VIPS sold by parent to New York company Towson software firm will be independent

all workers to remain


October 09, 1998|By M. William Salganik | M. William Salganik,SUN STAFF

VIPS Healthcare Information Solutions, a Towson software and consulting firm, became a free-standing company yesterday after being sold sold by its parent, First Data Corp.

Jenny G. Morgan, president and chief executive officer of VIPS, said she and all 240 employees will remain. Terms of the deal were not disclosed.

Cornerstone Equity Investors LLC, of New York, acquired a controlling interest in VIPS. "Our intention is to keep the company independent and use it as a base for growth," said Stephen Larson, a managing director of Cornerstone. Eventually, said, Cornerstone hopes to take VIPS public.

Founded in 1984, Cornerstone, which reports $1.2 billion in committed capital, has completed 80 transactions and 24 initial public offerings. Among its "portfolio companies" -- those in which it has held or holds a significant stake -- are specialty retailers including FAO Schwarz toy stores and Sunglass Hut.

Larson said Cornerstone also concentrates in health and technology, and had been looking for a company that combined those areas.

First Data, primarily in the business of electronic commerce, picked up VIPS in 1995 in a deal in which it also acquired Western Union and TeleCheck, the world's largest supplier of check guarantee and verification services. While those fit with its other businesses, First Data said in its most recent annual report, the deal "also brought several businesses where the strategic fit was less clear."

Colleen Emigh, First Data vice president for corporate communications said, "First Data's focus is on transaction and information processing. For the last 18 months, we have been exiting the health care sector."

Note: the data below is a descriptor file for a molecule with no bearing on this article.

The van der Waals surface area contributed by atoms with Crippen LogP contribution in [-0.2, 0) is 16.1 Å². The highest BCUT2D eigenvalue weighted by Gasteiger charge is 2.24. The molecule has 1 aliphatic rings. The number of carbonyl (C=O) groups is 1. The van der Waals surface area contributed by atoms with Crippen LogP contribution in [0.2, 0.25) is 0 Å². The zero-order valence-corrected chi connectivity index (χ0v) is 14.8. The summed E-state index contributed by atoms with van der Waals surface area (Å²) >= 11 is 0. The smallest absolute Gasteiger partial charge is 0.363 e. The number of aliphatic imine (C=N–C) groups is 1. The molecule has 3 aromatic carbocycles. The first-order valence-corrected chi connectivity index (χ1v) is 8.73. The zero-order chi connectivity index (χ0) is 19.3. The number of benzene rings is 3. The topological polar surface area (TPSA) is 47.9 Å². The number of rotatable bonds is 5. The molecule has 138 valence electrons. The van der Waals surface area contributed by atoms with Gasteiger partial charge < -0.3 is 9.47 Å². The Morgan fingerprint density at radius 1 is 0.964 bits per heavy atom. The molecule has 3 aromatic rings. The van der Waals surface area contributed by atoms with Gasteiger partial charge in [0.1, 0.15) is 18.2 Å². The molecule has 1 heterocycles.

And, with about $30 million in annual sales, VIPS was hardly a key part of First Data. The Hackensack, N.J.-based First Data has sales of more than $5 billion a year.

Larson said First Data had its investment bankers talking about VIPS with a small group of health information companies, "and we kind of shoe-horned our way in."

Morgan said as First Data sought a deal, VIPS management "played a very active role" and was hoping to be acquired by an investor rather than absorbed into a larger health data firm.

"Being independent now opens our ability to look at acquisition strategies to grow," Morgan said. Even without acquisitions, she said, VIPS hired 48 people in the past year and remains "in a major, constant recruiting mode" to consultants, programmers and "clinical health care talent."

Its major product lines are software for Medicare claims processing, a software system to check for billing fraud and an information system for managed care companies.

Morgan and Larson will serve on VIPS' new board of directors, along with a director from Cornerstone and one each from First Data, which will retain a 10 percent stake, and NationsBank, which will have an ownership share. VIPS management will have a stake as well.

"Down the road," Larson said, "we want to bring in qualified outside directors and position the company to go public." VIPS, founded in 1979 as a private company and later as a division of First Data, has never disclosed financial data, but Morgan said VIPS is profitable.

Pub Date: 10/09/98

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